The fingers on Jessup’s left hand tingled as his veins inflated more. They sat vulnerable and exposed under the fluorescent lab lights. Jessup slowly lowered the needle toward his arm, stopping just before the tip pierced his skin.
“I’ll be damned if this doesn’t work,” Jessup said aloud, smoothly pushing the needle in to his arm.
Drawing your own blood is a lot different than drawing someone else’s. It’s a whole new perspective, kind of like tying a tie.
Jessup watched as his tea ever so slowly creeped toward the lip of the glass. After a few seconds, Jessup ejected the needle from his skin. He then withdrew the tubes from his glass and tapped them on the glass to clear them out. He licked his arm where the needle had been and applied a Band-Aid. Lunchtime was over in ten minutes.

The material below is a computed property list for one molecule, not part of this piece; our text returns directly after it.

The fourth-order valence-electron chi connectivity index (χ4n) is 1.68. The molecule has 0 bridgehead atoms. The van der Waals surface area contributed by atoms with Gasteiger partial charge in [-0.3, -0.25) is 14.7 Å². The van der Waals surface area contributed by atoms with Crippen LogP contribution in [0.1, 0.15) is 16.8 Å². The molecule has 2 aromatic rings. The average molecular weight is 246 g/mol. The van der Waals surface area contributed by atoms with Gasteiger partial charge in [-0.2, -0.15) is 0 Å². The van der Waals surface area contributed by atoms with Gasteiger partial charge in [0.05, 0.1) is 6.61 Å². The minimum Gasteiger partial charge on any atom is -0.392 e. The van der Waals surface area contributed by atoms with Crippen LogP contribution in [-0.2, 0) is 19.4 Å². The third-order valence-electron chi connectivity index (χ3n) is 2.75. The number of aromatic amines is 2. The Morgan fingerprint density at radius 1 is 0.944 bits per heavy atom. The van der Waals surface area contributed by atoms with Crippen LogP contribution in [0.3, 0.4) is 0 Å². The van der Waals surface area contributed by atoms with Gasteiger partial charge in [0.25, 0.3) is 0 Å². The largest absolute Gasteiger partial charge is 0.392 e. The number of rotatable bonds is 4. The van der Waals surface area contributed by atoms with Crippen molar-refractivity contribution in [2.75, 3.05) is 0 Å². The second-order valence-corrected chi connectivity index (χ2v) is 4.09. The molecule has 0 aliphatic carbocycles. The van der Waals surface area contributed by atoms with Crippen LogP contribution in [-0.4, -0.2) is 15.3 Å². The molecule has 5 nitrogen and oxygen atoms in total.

Jessup took three large bites of sandwich to make up for lost time. He worked the large ball of food down his esophagus and reached for his glass. He placed it to his lips and took a major gulp—even swallowing some small ice cubes. Jessup was pleased to discover that the tea tasted phenomenal.
He took a deep breath and wiped some sweat from his forehead. Jessup never really liked needles.